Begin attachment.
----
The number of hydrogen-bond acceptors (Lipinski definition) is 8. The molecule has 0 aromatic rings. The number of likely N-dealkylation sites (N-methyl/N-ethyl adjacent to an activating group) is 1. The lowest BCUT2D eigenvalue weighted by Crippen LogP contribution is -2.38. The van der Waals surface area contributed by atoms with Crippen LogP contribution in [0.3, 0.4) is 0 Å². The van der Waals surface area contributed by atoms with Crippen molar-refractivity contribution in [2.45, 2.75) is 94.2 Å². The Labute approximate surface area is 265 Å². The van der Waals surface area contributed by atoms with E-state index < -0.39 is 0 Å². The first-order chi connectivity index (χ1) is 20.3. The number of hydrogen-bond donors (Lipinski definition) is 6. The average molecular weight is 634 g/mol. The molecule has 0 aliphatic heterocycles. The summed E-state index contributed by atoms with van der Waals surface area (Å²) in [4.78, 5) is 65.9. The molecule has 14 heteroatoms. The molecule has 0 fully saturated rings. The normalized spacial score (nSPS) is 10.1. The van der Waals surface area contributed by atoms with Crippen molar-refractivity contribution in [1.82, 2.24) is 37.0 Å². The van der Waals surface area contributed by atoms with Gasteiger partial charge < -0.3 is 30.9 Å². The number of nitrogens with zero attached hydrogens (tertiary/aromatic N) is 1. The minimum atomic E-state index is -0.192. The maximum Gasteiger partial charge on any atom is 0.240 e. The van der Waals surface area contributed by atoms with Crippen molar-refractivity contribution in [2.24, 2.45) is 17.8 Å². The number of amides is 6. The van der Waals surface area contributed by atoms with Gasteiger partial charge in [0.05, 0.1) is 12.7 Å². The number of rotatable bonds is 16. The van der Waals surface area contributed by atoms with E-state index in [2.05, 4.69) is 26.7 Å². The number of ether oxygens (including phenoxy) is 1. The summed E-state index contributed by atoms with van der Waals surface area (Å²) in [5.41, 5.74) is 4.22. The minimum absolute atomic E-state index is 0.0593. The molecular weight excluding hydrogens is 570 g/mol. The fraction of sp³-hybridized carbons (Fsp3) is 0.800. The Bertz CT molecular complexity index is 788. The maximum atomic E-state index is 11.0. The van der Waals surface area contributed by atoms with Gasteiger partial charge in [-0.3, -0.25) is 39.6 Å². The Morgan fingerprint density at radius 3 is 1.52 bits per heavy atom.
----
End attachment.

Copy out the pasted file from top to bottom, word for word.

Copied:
The number of hydrogen-bond acceptors (Lipinski definition) is 8. The molecule has 0 aromatic rings. The number of likely N-dealkylation sites (N-methyl/N-ethyl adjacent to an activating group) is 1. The lowest BCUT2D eigenvalue weighted by Crippen LogP contribution is -2.38. The van der Waals surface area contributed by atoms with Crippen LogP contribution in [0.3, 0.4) is 0 Å². The van der Waals surface area contributed by atoms with Crippen molar-refractivity contribution in [2.45, 2.75) is 94.2 Å². The Labute approximate surface area is 265 Å². The van der Waals surface area contributed by atoms with E-state index < -0.39 is 0 Å². The first-order chi connectivity index (χ1) is 20.3. The number of hydrogen-bond donors (Lipinski definition) is 6. The average molecular weight is 634 g/mol. The molecule has 0 aliphatic heterocycles. The summed E-state index contributed by atoms with van der Waals surface area (Å²) in [4.78, 5) is 65.9. The molecule has 14 heteroatoms. The molecule has 0 fully saturated rings. The normalized spacial score (nSPS) is 10.1. The van der Waals surface area contributed by atoms with Crippen molar-refractivity contribution in [1.82, 2.24) is 37.0 Å². The van der Waals surface area contributed by atoms with Gasteiger partial charge < -0.3 is 30.9 Å². The number of nitrogens with zero attached hydrogens (tertiary/aromatic N) is 1. The minimum atomic E-state index is -0.192. The maximum Gasteiger partial charge on any atom is 0.240 e. The van der Waals surface area contributed by atoms with Crippen molar-refractivity contribution in [2.24, 2.45) is 17.8 Å². The number of amides is 6. The van der Waals surface area contributed by atoms with Gasteiger partial charge in [0.05, 0.1) is 12.7 Å². The number of rotatable bonds is 16. The van der Waals surface area contributed by atoms with E-state index in [2.05, 4.69) is 26.7 Å². The number of ether oxygens (including phenoxy) is 1. The summed E-state index contributed by atoms with van der Waals surface area (Å²) in [5.41, 5.74) is 4.22. The minimum absolute atomic E-state index is 0.0593. The molecular weight excluding hydrogens is 570 g/mol. The fraction of sp³-hybridized carbons (Fsp3) is 0.800. The Bertz CT molecular complexity index is 788. The maximum atomic E-state index is 11.0. The van der Waals surface area contributed by atoms with Gasteiger partial charge in [-0.3, -0.25) is 39.6 Å². The Morgan fingerprint density at radius 3 is 1.52 bits per heavy atom.